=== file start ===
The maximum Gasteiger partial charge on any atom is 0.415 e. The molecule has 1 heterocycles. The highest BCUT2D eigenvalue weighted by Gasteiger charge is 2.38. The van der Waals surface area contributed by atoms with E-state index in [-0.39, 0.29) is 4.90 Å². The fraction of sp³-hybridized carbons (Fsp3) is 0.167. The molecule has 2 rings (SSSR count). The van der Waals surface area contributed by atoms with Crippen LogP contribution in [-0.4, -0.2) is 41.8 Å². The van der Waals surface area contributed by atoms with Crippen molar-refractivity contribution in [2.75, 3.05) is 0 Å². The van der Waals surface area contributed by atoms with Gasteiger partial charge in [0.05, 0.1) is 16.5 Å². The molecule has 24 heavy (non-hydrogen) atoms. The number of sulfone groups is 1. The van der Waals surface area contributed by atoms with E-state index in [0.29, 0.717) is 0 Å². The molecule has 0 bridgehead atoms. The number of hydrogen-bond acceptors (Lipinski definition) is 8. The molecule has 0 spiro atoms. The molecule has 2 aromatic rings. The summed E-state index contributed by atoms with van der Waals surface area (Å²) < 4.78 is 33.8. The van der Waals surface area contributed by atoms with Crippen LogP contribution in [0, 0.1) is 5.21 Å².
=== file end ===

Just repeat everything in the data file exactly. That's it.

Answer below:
The maximum Gasteiger partial charge on any atom is 0.415 e. The molecule has 1 heterocycles. The highest BCUT2D eigenvalue weighted by Gasteiger charge is 2.38. The van der Waals surface area contributed by atoms with E-state index in [-0.39, 0.29) is 4.90 Å². The fraction of sp³-hybridized carbons (Fsp3) is 0.167. The molecule has 2 rings (SSSR count). The van der Waals surface area contributed by atoms with Crippen LogP contribution in [-0.4, -0.2) is 41.8 Å². The van der Waals surface area contributed by atoms with Crippen molar-refractivity contribution in [2.75, 3.05) is 0 Å². The van der Waals surface area contributed by atoms with Gasteiger partial charge in [0.05, 0.1) is 16.5 Å². The molecule has 24 heavy (non-hydrogen) atoms. The number of sulfone groups is 1. The van der Waals surface area contributed by atoms with E-state index in [0.29, 0.717) is 0 Å². The molecule has 0 bridgehead atoms. The number of hydrogen-bond acceptors (Lipinski definition) is 8. The molecule has 0 spiro atoms. The molecule has 2 aromatic rings. The summed E-state index contributed by atoms with van der Waals surface area (Å²) < 4.78 is 33.8. The van der Waals surface area contributed by atoms with Crippen LogP contribution in [0, 0.1) is 5.21 Å².